Budget Recommendations Provide ‘Home’ for Warfighters, Gates Says
By Jim Garamone
American Forces Press Service
WASHINGTON, Apr. 7, 2009 Defense Secretary Robert M. Gates says the changes to the budget that he proposed yesterday will provide a “home” for warfighters that doesn’t currently exist in the Pentagon’s institutions.
The Defense Department has a set of institutions arranged largely to prepare for conflicts against other modern navies, armies and air forces.
“Programs to directly support, protect and care for the man and woman at the front have been developed ad hoc and … funded outside the base budget,” Gates said during a Pentagon news conference announcing his fiscal 2010 budget recommendations. “Put simply, until recently, there has not been an institutional home in the Defense Department for today's warfighter.”
The most likely scenarios American servicemembers will face in the coming years is warfare such as that in Iraq and Afghanistan in which both conventional and unconvential, or irregular, tactics are used, Gates said.
“Our contemporary wartime needs must receive steady long-term funding and a bureaucratic constituency similar to conventional modernization programs,” the secretary said. “I intend to use the fiscal 2010 budget to begin this process.”
Conventional weapons systems have advocates for their long-range needs and points of view -- within the department and in industry, Gates said. For example, the F-22 Raptor has built-in advocates pushing for the program. There are Army offices specializing in the Future Combat System. But if warfighters need a capability like the mine-resistant, ambush-protected vehicle or new protective gear, there isn’t a home for that.
Trying to put the Defense Department bureaucracy on an unconventional war footing has “revealed underlying flaws in the priorities, cultural preferences and reward structures of America’s defense establishment,” Gates said.
Gates said the Defense Department budget, with his recommendations incorporated, would break into roughly “10 percent for irregular warfare; about 50 percent for traditional, strategic and conventional conflict; and about 40-percent dual-purpose capabilities.”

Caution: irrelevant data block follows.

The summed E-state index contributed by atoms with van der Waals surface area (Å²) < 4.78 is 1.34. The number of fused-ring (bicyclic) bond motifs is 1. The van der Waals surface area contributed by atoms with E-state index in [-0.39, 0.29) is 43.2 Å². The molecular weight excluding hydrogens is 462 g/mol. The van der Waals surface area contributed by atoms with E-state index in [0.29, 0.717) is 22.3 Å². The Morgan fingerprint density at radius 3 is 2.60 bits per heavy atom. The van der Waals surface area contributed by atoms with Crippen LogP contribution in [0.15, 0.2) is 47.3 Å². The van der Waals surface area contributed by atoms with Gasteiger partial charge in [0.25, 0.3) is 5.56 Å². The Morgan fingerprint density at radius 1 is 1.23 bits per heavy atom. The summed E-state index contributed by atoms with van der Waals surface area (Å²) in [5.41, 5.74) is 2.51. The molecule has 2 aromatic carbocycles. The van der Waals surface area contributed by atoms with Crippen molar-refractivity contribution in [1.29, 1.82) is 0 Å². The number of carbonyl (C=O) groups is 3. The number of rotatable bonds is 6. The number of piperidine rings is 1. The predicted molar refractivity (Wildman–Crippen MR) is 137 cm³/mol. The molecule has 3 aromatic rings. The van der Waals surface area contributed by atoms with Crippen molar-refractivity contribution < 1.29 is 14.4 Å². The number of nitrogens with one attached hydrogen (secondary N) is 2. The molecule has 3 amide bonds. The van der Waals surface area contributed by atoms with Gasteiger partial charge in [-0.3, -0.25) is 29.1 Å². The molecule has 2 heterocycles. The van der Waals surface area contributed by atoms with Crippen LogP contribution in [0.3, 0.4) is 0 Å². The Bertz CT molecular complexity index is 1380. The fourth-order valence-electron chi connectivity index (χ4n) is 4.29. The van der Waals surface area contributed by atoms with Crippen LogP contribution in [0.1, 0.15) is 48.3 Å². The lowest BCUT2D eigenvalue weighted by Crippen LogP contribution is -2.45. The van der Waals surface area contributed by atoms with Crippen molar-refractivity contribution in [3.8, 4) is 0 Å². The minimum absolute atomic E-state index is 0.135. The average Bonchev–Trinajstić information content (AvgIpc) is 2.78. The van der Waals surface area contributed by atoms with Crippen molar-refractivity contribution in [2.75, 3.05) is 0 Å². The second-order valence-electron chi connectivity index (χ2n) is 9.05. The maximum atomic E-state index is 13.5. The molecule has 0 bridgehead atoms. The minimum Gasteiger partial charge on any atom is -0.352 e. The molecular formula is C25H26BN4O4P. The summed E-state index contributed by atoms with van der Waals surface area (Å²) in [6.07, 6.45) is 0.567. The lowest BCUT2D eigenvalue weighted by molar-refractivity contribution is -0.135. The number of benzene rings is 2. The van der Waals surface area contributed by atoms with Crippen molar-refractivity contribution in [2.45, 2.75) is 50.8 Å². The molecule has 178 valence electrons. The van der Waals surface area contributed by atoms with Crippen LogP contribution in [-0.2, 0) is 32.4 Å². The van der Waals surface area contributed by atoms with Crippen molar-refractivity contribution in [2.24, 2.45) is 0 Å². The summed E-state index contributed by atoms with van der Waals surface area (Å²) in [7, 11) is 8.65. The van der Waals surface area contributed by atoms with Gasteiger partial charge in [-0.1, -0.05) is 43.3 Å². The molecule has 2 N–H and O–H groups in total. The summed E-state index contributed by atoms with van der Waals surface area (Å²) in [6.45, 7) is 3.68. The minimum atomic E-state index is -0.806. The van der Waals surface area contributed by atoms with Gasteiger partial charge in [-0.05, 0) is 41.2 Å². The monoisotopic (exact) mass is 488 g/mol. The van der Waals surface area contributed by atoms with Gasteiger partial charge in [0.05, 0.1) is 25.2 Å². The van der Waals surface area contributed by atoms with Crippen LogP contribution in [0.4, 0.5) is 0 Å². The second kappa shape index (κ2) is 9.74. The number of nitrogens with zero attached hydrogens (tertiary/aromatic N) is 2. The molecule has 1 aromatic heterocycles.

The decisions are not about irregular warfare putting the conventional capabilities in the shade. “This is just a matter … of having the irregular-war constituency have a seat at the table for the first time when it comes to the base budget,” he said.
The debate between conventional and irregular capabilities is artificial, Gates said. Most experts talk about “a spectrum of conflict in which you may face at the same time an insurgent with an AK-47 [assault rifle] and his supporting element with a highly sophisticated ballistic missile,” he said.
They call this threat spectrum “complex hybrid warfare,” he said.
The budget recommendations the secretary made strengthen the ability of the department to meet these threats. He said he does not want to supplant conventional capabilities with irregular capabilities.
“I’m just trying to get the irregular guys to have a seat at the table and to institutionalize some of the needs that they have so that we can get what they need to them faster, and so that we don't have go outside the Pentagon bureaucracy every time there's a need for the warfighter that has to be met in a relatively short period of time,” he said.
The secretary said his conclusions were the result, in part, of a lifetime of experience in national security.
“I set out here to develop a budget and a program, really, that I thought best served the national security interests of the United States,” Gates said. “And I, frankly, decided that I would not take the political issues associated with any of these programs into account. I would just do what I thought was best for the country.
“And my hope is that in the months ahead that, first, the president will approve this budget, and then second, that the Congress, after careful deliberation, will support as much of it as possible.”